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CD4 T Cell Responses in Lung Tissue and Their Role in Th2 Protective Immunity

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posted on 15.11.2021, 02:42 by Harvie, Marina Catherine Goudie

The acquisition of protective immunity is a critical feature of the immune system. It is the unique ability of the adaptive immune response to generate and maintain long-lived antigen specific memory cells, which is the key to preventing reinfection and achieving the goal of protective immunity. The importance of secondary lymphoid tissue (such as lymph nodes) as a site of effector CD4 T cell responses and the generation, dissemination and maintenance of memory CD4 T cells is well accepted. However, a key research area needing investigation is the basic biology of the CD4 T cell, particularly the recirculation, distribution and maintenance of CD4 T cells at sites throughout the body. To address these issues we used Nippostrongylus brasiliensis as a model of CD4 mediated protective immunity, combined with G4/IL-4 reporter mice. We show that the lung environment is critical for the priming of CD4 T cells and conferring protective immunity. In contrast to others we find no protective role for the CD4 T cell population of the skin and only a minor role for the population within the gut. In a separate study we used the drug fingolimod (FTY720) to block the cellular trafficking between lymph node and lung tissue during immune responses. Interestingly, our findings show that protection against N. brasiliensis infection is maintained when CD4 T cell recirculation between the lung and lymph node is blocked. Furthermore, we reveal that peripheral lung residing CD4 T cells are sufficient for conferring protective immunity in the N. brasiliensis model, generating support for the model of effector lymphoid tissue. When N. brasiliensis experienced CD4 T cells were localised to the lung by intranasal adoptive transfer they were able to confer protection against infection in otherwise naive animals, as early as 48 hours post infection. The most striking finding of this work is the discovery that memory CD4 T cells residing in the lung that are sufficient to confer protection against reinfection. Identifying the factors in the lung and lymph node that induce and support this CD4 T cell subset will be an important area of future research given its high relevance to the design of vaccines against parasite infections.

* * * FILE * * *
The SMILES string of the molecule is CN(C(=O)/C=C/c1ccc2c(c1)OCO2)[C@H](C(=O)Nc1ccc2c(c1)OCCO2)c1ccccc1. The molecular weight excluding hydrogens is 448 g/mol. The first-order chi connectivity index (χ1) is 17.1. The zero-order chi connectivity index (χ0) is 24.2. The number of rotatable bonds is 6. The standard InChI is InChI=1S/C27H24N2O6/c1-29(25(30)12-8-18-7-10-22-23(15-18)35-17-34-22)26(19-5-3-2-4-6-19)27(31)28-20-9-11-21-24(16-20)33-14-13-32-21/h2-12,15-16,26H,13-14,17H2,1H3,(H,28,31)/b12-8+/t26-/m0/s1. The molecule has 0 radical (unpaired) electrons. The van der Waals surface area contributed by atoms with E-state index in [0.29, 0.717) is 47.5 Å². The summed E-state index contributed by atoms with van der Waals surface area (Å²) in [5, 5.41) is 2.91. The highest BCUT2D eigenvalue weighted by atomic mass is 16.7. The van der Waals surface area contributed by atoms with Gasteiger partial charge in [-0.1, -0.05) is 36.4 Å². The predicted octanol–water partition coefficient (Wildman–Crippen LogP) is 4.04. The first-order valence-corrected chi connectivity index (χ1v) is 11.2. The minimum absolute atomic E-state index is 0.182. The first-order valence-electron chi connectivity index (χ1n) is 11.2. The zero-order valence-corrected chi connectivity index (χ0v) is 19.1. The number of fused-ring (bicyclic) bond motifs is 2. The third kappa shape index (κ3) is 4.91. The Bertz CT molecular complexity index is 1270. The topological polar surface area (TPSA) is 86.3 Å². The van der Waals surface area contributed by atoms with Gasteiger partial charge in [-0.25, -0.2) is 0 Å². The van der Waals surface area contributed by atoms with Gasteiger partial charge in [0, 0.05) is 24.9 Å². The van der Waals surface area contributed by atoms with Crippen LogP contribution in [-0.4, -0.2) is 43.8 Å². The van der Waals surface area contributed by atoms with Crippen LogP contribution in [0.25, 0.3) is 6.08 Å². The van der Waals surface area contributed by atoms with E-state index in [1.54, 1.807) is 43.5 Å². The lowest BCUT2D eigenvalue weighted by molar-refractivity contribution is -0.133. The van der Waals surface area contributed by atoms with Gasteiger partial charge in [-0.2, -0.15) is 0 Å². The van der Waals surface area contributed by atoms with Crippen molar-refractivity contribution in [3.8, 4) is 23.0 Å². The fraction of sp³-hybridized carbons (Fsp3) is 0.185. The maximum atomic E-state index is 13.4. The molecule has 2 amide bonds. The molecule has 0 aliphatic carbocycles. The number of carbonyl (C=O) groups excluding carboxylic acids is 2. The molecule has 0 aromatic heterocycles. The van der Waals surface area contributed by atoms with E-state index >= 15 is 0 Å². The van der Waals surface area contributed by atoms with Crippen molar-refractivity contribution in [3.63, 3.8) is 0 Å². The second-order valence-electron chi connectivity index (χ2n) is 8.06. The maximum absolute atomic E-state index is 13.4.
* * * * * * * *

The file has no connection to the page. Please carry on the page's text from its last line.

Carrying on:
History

Copyright Date

01/01/2010

Date of Award

01/01/2010

Publisher

Te Herenga Waka—Victoria University of Wellington

Rights License

Author Retains Copyright

Degree Discipline

Cell and Molecular Bioscience

Degree Grantor

Te Herenga Waka—Victoria University of Wellington

Degree Level

Doctoral

Degree Name

Doctor of Philosophy

Victoria University of Wellington Item Type

Awarded Doctoral Thesis

Language

en_NZ

Victoria University of Wellington School

School of Biological Sciences

Advisors

Le Gros, Graham; Hermans, Ian